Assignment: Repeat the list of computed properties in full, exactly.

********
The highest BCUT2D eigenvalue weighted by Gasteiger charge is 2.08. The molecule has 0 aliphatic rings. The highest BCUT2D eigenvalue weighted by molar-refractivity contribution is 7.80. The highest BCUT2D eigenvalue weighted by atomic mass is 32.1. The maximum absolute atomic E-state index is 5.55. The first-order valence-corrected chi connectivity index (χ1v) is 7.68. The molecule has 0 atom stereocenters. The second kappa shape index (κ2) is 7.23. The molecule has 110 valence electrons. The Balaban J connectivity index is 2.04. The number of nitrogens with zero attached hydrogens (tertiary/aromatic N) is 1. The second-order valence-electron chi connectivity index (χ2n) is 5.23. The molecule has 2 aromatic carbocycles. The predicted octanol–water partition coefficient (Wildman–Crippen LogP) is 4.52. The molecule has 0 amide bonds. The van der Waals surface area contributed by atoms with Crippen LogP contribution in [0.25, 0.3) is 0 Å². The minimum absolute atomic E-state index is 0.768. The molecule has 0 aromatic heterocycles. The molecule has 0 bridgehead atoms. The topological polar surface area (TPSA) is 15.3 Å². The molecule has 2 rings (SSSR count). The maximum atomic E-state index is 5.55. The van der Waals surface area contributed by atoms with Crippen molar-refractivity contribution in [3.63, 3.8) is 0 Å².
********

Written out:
The highest BCUT2D eigenvalue weighted by Gasteiger charge is 2.08. The molecule has 0 aliphatic rings. The highest BCUT2D eigenvalue weighted by molar-refractivity contribution is 7.80. The highest BCUT2D eigenvalue weighted by atomic mass is 32.1. The maximum absolute atomic E-state index is 5.55. The first-order valence-corrected chi connectivity index (χ1v) is 7.68. The molecule has 0 atom stereocenters. The second kappa shape index (κ2) is 7.23. The molecule has 110 valence electrons. The Balaban J connectivity index is 2.04. The number of nitrogens with zero attached hydrogens (tertiary/aromatic N) is 1. The second-order valence-electron chi connectivity index (χ2n) is 5.23. The molecule has 2 aromatic carbocycles. The predicted octanol–water partition coefficient (Wildman–Crippen LogP) is 4.52. The molecule has 0 amide bonds. The van der Waals surface area contributed by atoms with Crippen LogP contribution in [0.25, 0.3) is 0 Å². The minimum absolute atomic E-state index is 0.768. The molecule has 0 aromatic heterocycles. The molecule has 0 bridgehead atoms. The topological polar surface area (TPSA) is 15.3 Å². The molecule has 2 rings (SSSR count). The maximum atomic E-state index is 5.55. The van der Waals surface area contributed by atoms with Crippen molar-refractivity contribution in [3.63, 3.8) is 0 Å².